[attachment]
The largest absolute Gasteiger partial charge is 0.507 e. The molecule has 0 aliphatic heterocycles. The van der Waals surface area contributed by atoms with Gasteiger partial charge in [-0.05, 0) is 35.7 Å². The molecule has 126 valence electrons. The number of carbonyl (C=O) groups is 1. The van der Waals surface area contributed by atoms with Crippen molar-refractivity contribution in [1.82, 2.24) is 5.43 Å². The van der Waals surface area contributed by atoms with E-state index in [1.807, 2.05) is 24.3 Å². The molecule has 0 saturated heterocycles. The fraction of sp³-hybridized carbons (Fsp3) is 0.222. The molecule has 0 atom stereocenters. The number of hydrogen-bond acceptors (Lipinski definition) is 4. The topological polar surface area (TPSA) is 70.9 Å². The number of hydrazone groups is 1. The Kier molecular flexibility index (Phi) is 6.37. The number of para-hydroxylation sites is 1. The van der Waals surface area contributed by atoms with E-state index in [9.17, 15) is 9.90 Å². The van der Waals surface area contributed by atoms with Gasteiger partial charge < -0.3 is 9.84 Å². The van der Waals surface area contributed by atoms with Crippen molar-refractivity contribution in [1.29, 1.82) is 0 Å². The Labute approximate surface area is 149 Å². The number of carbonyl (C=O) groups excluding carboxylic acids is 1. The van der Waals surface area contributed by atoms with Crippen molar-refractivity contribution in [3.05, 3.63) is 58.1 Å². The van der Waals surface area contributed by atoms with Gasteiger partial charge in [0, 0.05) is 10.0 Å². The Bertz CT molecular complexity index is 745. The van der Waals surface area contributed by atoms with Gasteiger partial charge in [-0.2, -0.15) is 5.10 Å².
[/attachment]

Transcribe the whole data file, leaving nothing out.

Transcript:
The largest absolute Gasteiger partial charge is 0.507 e. The molecule has 0 aliphatic heterocycles. The van der Waals surface area contributed by atoms with Gasteiger partial charge in [-0.05, 0) is 35.7 Å². The molecule has 126 valence electrons. The number of carbonyl (C=O) groups is 1. The van der Waals surface area contributed by atoms with Crippen molar-refractivity contribution in [1.82, 2.24) is 5.43 Å². The van der Waals surface area contributed by atoms with E-state index in [1.807, 2.05) is 24.3 Å². The molecule has 0 saturated heterocycles. The fraction of sp³-hybridized carbons (Fsp3) is 0.222. The molecule has 0 atom stereocenters. The number of hydrogen-bond acceptors (Lipinski definition) is 4. The topological polar surface area (TPSA) is 70.9 Å². The number of hydrazone groups is 1. The Kier molecular flexibility index (Phi) is 6.37. The number of para-hydroxylation sites is 1. The van der Waals surface area contributed by atoms with E-state index in [9.17, 15) is 9.90 Å². The van der Waals surface area contributed by atoms with Gasteiger partial charge < -0.3 is 9.84 Å². The van der Waals surface area contributed by atoms with Crippen molar-refractivity contribution in [1.29, 1.82) is 0 Å². The Labute approximate surface area is 149 Å². The number of carbonyl (C=O) groups excluding carboxylic acids is 1. The van der Waals surface area contributed by atoms with Crippen molar-refractivity contribution in [3.05, 3.63) is 58.1 Å². The van der Waals surface area contributed by atoms with Gasteiger partial charge in [0, 0.05) is 10.0 Å². The Bertz CT molecular complexity index is 745. The van der Waals surface area contributed by atoms with Gasteiger partial charge in [-0.2, -0.15) is 5.10 Å².